Thursday, March 24, 2011

New Student Orientation

     I started a new student today. And I'm wondering if I am the only one who has just a little bit of a nervous feeling in my stomach when I'm about to meet a new student?  All these questions run through my head: "Will we 'click' as teacher and student?"  "Will he/she feel intimidated because I'm so young or because I'm his/her age?"  "Will I be able to draw out his/her potential and help her excel?"  "Will he/she keep at it and not get discouraged?"  So I took a few moments to pray today as I always do right before my lessons each week. I know that God sent this student my way (it was a very direct answer to prayer!) and I know He'll give me the strength and wisdom I need to instruct him on this musical journey.

     I have a policy that I review with new students/parents. You can view it at the top of my home page where it says "Studio Policy."  But I don't just shove that in their face~ we talk first, getting to know each other. Below are some questions I discuss with a new student. I teach mostly adults, and in the case of a child I would ask the parents some of these questions:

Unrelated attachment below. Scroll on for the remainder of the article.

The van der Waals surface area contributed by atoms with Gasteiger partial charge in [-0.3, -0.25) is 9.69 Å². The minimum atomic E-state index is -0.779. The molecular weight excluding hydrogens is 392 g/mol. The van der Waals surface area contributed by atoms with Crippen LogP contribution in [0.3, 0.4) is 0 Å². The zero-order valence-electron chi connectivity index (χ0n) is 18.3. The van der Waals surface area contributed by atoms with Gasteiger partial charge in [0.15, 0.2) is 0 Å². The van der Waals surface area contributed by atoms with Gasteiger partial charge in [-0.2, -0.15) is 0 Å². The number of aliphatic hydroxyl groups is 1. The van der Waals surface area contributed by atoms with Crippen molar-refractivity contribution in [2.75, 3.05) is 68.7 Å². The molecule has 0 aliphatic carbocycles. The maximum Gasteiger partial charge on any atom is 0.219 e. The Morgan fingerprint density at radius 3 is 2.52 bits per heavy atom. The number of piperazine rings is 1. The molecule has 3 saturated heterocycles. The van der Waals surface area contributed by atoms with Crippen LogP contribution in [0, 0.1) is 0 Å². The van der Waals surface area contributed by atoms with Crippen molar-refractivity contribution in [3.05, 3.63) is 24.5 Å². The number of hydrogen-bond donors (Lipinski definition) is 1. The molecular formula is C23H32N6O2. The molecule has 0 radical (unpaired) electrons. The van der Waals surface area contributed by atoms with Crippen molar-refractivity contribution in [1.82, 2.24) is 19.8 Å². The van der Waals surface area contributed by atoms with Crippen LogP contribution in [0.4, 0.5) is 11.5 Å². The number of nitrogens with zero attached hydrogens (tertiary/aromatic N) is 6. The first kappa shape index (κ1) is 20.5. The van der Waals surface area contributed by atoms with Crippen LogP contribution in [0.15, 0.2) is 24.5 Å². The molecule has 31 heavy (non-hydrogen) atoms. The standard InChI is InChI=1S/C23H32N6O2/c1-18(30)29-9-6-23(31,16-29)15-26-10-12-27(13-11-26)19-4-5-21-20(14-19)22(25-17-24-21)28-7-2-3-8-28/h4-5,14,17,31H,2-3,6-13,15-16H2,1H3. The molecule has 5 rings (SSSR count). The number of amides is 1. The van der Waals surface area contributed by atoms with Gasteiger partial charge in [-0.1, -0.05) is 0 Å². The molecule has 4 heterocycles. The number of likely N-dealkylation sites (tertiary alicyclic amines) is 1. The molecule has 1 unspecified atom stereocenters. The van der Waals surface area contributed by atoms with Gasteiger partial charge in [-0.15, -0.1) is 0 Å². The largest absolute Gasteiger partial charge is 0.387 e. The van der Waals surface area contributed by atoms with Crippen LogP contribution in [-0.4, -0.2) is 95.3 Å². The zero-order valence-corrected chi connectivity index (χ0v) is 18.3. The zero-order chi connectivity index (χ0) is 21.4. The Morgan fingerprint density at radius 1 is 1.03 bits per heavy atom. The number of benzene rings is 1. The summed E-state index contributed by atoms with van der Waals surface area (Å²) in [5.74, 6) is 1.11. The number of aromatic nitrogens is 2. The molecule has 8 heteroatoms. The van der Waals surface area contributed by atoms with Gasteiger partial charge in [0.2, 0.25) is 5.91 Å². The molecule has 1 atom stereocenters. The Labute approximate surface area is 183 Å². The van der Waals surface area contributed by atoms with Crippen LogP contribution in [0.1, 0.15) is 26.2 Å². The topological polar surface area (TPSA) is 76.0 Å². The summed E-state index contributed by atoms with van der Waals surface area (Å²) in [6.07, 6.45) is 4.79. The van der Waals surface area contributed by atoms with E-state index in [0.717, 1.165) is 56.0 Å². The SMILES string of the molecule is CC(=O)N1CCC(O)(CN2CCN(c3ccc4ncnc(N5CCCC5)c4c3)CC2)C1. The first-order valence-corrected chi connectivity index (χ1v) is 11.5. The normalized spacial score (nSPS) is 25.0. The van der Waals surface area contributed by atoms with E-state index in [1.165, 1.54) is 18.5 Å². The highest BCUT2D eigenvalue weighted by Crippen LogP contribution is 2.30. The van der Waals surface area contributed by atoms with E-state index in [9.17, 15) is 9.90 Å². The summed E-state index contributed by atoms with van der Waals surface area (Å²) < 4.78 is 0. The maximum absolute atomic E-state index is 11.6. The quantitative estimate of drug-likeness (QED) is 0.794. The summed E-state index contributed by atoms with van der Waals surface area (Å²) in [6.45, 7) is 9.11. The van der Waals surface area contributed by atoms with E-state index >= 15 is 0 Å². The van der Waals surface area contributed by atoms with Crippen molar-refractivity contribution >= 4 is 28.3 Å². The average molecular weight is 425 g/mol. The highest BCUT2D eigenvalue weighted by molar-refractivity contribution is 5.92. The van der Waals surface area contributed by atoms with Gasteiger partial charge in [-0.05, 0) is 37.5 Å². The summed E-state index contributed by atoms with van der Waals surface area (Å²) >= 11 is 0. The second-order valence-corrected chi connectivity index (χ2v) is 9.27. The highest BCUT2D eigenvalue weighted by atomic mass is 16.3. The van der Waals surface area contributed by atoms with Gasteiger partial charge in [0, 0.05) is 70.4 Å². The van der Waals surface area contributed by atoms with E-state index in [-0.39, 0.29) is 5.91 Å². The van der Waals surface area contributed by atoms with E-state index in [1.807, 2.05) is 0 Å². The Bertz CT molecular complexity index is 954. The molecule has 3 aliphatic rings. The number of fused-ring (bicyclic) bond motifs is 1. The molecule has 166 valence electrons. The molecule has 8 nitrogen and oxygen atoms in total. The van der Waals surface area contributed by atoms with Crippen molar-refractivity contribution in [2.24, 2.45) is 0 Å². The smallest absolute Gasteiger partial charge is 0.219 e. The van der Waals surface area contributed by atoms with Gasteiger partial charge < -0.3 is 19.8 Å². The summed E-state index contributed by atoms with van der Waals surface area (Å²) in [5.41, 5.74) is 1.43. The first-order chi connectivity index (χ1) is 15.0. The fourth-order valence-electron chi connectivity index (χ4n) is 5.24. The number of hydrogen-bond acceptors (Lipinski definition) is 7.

*Are you allergic to cats? If so, I banish the cat to the basement. :)  
*Tell them a bit about myself and my own music experience and goals.
*Ask them if they have any experience in music/ music training. If so, what instrument?
*What is their favorite type of music?
*Why did they decide to learn to play the piano?
*Do they have any specific goals in mind for their piano skill (career,  hobby, church musician, piano performance, etc.)
*What kind of piano do they have at home? When was it tuned last?
*Do they own a metronome?
*If they have a keyboard, I ask how many keys it has, if it has weighted keys, if it has a pedal and a built in metronome.
*Do they play by ear? If so, I ask them to play something they know for me.
* I also give them a simple musical test to see what, if any, terms and musical signs and notes they recognize and understand. This helps me know where to begin working with them.  

     After our orientation time, I give them a practice record chart and an assignment notebook. I also give the student a chance to ask questions or express concerns about their schedule.  I don't usually charge for the first lesson, and it is not always the full length of a normal lesson.  

     Bottom line, first impressions are important!  I teach mostly students from the city, and the first time I meet them in person is when they come to my door for their first lesson. So I try really hard to put them at ease in  that first meeting. I am happy to say that today's new student orientation went well- both of us seemed at ease.  Just another reason to love teaching!



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